Mitochondrial error-correction mechanism essential for energy production of cells

Mitochondria generate most of the energy cells need through a respiratory chain for which they must produce their own proteins. The research group of Associate Professor Henna Tyynismaa, University of Helsinki, Finland, has discovered a "quality control" mechanism in the mitochondria, which is necessary for the construction of a functional respiratory chain.

Tyynismaa's group studied a mitochondrial enzyme, which attaches the correct amino acid to the transfer RNA, which directs protein synthesis. Working together with the Chinese Academy of Sciences and University of Turku researchers, the group established that this enzyme makes mistakes and can attach the wrong amino acids to the transfer RNA. This means that the amino acid sequence in the resulting respiratory chain proteins would be incorrect, unless the enzyme had an additional mechanism to correct its mistakes.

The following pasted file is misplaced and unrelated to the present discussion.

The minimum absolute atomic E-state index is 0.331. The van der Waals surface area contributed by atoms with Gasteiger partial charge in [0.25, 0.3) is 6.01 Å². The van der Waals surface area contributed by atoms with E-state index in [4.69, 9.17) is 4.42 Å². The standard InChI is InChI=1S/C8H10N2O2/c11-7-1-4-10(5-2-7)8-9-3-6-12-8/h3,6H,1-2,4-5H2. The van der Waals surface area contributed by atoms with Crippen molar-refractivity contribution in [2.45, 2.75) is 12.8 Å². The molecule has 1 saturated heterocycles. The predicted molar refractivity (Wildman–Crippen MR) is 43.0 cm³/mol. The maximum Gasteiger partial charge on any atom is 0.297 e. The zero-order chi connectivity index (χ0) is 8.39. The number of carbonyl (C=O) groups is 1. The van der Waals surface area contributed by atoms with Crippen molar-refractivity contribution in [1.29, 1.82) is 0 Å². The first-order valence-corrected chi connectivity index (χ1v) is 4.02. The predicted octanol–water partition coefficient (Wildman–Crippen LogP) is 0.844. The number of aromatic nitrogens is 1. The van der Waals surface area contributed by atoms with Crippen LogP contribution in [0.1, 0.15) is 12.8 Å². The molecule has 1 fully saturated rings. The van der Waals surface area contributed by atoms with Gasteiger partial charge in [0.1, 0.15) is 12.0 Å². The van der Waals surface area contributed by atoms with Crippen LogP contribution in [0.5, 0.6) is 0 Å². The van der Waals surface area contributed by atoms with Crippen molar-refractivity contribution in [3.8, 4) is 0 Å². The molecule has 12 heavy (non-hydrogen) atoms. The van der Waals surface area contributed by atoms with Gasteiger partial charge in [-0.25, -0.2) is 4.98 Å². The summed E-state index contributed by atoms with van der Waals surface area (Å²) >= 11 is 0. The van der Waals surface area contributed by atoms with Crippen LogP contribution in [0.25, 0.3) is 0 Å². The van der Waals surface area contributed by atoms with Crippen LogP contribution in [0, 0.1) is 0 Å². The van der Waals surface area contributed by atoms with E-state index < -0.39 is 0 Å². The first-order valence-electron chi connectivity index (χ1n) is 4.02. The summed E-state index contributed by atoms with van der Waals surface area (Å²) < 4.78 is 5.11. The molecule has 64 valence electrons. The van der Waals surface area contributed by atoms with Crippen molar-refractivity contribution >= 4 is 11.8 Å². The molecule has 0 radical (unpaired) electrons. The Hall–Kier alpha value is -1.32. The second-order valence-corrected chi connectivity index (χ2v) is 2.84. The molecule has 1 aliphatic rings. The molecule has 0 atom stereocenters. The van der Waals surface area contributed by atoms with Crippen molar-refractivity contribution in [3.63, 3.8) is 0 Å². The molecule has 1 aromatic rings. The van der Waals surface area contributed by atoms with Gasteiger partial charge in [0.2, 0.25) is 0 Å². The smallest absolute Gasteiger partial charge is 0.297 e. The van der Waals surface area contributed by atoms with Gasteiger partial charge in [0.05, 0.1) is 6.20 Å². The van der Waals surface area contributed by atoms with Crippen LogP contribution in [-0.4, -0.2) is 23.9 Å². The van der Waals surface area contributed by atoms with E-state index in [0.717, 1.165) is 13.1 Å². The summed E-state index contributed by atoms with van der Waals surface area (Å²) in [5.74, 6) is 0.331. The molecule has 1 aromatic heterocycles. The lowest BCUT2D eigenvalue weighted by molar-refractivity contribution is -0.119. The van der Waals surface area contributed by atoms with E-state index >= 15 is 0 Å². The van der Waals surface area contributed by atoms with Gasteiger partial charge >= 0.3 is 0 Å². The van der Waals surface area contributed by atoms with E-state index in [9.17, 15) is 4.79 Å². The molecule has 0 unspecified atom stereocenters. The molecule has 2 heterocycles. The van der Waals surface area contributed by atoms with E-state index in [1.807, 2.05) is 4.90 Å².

"We found that the error-correction mechanism of this mitochondrial enzyme is vital for the cell: even a slight decrease in the correction mechanism had an adverse effect on the function of the cell. The significance of this mechanism for the mitochondria was previously unknown," explains Tyynismaa.

Deviations in the mitochondrial protein synthesis can result in many different hereditary diseases. The enzyme, which is the focus of this research, is also known to harbour disorders caused by genetic anomalies, which may result either in a severe neonatal heart disease or a brain disease with an onset in early adulthood.

"We do not currently know whether these diseases are the result of the weakened ability of the enzyme to attach the correct amino acids to the transfer RNA or problems in its error-correction mechanism. A better understanding of the enzyme's fundamental mechanisms may help us determine the impact of the faulty genes in the future," says Tyynismaa.


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